ROBERT OF TORIGNI (c. 1110-1186), medieval chronicler, was prior of Bee in 1149, and in 1154 became abbot of Mont St. Michel, whence he is also sometimes called Robertus de Monte. He died, according to Potthast, on the 29th of May 1186. He wrote additions and appendices to the chronicle of Sigebert of Genblours, covering the period A.D. 385-1100, and a chronicle in continuation of Sigebert, extending from 1100 to 1186, of great value for Anglo-Norman history. Robert was in a good position to obtain information, for the Mont St Michel was one of the four great centres of pilgrimage in Europe. But he was excessively timid and cautious, and hardly mentions events, like the murder of Becket, which were subjects of controversy. Besides, his style is that of the driest annalist. It is for continental affairs between 1154 and 1170 that his information is especially valuable. His notices of English affairs are slight and sometimes misleading.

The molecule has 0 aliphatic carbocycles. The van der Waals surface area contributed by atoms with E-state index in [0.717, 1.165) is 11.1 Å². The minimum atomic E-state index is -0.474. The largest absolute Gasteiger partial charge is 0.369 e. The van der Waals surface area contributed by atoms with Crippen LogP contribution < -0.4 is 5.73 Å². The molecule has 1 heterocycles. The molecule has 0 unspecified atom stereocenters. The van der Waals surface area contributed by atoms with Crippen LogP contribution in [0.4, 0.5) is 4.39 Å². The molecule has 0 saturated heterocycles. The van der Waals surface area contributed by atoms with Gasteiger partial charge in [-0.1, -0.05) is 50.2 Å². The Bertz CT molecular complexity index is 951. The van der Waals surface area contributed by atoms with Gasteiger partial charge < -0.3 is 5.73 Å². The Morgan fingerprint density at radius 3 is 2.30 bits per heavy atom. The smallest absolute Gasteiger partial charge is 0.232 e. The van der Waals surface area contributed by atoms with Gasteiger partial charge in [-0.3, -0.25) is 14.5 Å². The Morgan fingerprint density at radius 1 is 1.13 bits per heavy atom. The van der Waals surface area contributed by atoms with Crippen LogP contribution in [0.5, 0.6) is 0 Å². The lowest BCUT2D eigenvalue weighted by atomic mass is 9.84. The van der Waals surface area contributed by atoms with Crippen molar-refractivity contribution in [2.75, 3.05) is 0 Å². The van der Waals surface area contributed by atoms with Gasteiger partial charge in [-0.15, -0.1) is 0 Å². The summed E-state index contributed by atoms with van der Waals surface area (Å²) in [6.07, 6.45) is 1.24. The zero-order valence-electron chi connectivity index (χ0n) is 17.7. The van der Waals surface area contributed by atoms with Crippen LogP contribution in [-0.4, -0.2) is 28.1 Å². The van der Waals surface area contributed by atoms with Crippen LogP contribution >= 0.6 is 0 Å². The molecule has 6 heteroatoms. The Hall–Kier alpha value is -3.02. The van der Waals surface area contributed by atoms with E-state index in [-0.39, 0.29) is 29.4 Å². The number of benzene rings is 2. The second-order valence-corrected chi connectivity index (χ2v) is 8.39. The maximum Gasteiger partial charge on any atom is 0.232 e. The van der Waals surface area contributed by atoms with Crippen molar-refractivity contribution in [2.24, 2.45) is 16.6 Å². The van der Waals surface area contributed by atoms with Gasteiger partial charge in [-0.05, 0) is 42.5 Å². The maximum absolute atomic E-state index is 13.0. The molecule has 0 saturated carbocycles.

The best modern editions are the Chronique de Robert de Torigni, &c., edited by Leopold Delisle for the Soc. de l'histoire de Normandie (Rouen, 1872-1873), and Chronicle of Robert of Torigni, edited, with an introduction, by Richard Howlett (Rolls Series, No. 82, iv. 1889).
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